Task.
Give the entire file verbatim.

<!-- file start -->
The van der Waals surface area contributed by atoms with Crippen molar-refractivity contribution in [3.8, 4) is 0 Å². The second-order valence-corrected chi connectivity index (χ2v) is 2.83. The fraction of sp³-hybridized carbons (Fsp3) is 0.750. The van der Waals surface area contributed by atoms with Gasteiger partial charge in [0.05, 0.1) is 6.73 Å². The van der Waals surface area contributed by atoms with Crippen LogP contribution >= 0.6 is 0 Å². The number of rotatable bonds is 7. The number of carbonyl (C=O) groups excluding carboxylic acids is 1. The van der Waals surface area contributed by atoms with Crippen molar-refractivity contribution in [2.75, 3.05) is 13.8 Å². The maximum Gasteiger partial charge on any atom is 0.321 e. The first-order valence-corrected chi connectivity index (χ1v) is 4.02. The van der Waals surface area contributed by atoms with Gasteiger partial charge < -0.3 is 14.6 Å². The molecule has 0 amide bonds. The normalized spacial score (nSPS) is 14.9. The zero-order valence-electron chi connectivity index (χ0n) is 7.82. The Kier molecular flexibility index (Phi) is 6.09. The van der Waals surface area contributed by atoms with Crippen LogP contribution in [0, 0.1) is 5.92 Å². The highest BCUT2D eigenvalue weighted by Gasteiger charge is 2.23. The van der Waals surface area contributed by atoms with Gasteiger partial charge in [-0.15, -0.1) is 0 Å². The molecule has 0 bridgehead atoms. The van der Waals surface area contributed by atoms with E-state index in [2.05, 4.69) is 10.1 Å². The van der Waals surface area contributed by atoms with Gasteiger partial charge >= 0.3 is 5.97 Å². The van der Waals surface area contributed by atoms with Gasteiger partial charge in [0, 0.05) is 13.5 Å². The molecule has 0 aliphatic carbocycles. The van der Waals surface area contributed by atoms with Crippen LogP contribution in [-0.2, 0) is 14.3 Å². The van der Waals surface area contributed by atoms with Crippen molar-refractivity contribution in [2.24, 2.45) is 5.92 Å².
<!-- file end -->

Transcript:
The van der Waals surface area contributed by atoms with Crippen molar-refractivity contribution in [3.8, 4) is 0 Å². The second-order valence-corrected chi connectivity index (χ2v) is 2.83. The fraction of sp³-hybridized carbons (Fsp3) is 0.750. The van der Waals surface area contributed by atoms with Gasteiger partial charge in [0.05, 0.1) is 6.73 Å². The van der Waals surface area contributed by atoms with Crippen LogP contribution >= 0.6 is 0 Å². The number of rotatable bonds is 7. The number of carbonyl (C=O) groups excluding carboxylic acids is 1. The van der Waals surface area contributed by atoms with Crippen molar-refractivity contribution in [2.75, 3.05) is 13.8 Å². The maximum Gasteiger partial charge on any atom is 0.321 e. The first-order valence-corrected chi connectivity index (χ1v) is 4.02. The van der Waals surface area contributed by atoms with Gasteiger partial charge < -0.3 is 14.6 Å². The molecule has 0 amide bonds. The normalized spacial score (nSPS) is 14.9. The zero-order valence-electron chi connectivity index (χ0n) is 7.82. The Kier molecular flexibility index (Phi) is 6.09. The van der Waals surface area contributed by atoms with Crippen LogP contribution in [0, 0.1) is 5.92 Å². The highest BCUT2D eigenvalue weighted by Gasteiger charge is 2.23. The van der Waals surface area contributed by atoms with Gasteiger partial charge in [-0.15, -0.1) is 0 Å². The molecule has 0 bridgehead atoms. The van der Waals surface area contributed by atoms with E-state index in [2.05, 4.69) is 10.1 Å². The van der Waals surface area contributed by atoms with Gasteiger partial charge >= 0.3 is 5.97 Å². The van der Waals surface area contributed by atoms with Gasteiger partial charge in [0, 0.05) is 13.5 Å². The molecule has 0 aliphatic carbocycles. The van der Waals surface area contributed by atoms with Crippen LogP contribution in [-0.2, 0) is 14.3 Å². The van der Waals surface area contributed by atoms with Crippen molar-refractivity contribution in [2.24, 2.45) is 5.92 Å².